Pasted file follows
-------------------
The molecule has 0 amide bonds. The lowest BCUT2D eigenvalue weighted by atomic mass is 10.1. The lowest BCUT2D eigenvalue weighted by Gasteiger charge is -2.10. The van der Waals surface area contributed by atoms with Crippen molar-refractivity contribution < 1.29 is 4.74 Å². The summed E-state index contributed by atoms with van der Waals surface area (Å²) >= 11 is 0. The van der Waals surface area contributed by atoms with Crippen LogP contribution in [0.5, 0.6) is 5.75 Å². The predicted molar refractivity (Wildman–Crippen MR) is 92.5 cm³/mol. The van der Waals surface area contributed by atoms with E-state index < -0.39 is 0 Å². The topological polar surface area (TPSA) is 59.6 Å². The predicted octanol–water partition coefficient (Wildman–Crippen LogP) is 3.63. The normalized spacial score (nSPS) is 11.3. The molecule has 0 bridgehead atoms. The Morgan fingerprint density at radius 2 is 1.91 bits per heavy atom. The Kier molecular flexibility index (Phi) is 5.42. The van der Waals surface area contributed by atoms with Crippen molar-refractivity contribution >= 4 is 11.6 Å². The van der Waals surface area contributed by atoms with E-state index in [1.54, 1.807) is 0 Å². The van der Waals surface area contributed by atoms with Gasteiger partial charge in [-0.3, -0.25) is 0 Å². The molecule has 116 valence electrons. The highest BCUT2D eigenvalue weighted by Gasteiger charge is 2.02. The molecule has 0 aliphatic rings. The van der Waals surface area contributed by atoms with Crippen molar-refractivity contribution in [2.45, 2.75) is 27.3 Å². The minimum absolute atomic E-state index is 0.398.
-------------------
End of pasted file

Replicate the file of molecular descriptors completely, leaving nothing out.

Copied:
The molecule has 0 amide bonds. The lowest BCUT2D eigenvalue weighted by atomic mass is 10.1. The lowest BCUT2D eigenvalue weighted by Gasteiger charge is -2.10. The van der Waals surface area contributed by atoms with Crippen molar-refractivity contribution < 1.29 is 4.74 Å². The summed E-state index contributed by atoms with van der Waals surface area (Å²) >= 11 is 0. The van der Waals surface area contributed by atoms with Crippen LogP contribution in [0.5, 0.6) is 5.75 Å². The predicted molar refractivity (Wildman–Crippen MR) is 92.5 cm³/mol. The van der Waals surface area contributed by atoms with E-state index < -0.39 is 0 Å². The topological polar surface area (TPSA) is 59.6 Å². The predicted octanol–water partition coefficient (Wildman–Crippen LogP) is 3.63. The normalized spacial score (nSPS) is 11.3. The molecule has 0 bridgehead atoms. The Morgan fingerprint density at radius 2 is 1.91 bits per heavy atom. The Kier molecular flexibility index (Phi) is 5.42. The van der Waals surface area contributed by atoms with Crippen molar-refractivity contribution >= 4 is 11.6 Å². The van der Waals surface area contributed by atoms with E-state index in [1.54, 1.807) is 0 Å². The van der Waals surface area contributed by atoms with Gasteiger partial charge in [-0.3, -0.25) is 0 Å². The molecule has 116 valence electrons. The highest BCUT2D eigenvalue weighted by Gasteiger charge is 2.02. The molecule has 0 aliphatic rings. The van der Waals surface area contributed by atoms with Crippen molar-refractivity contribution in [2.45, 2.75) is 27.3 Å². The minimum absolute atomic E-state index is 0.398.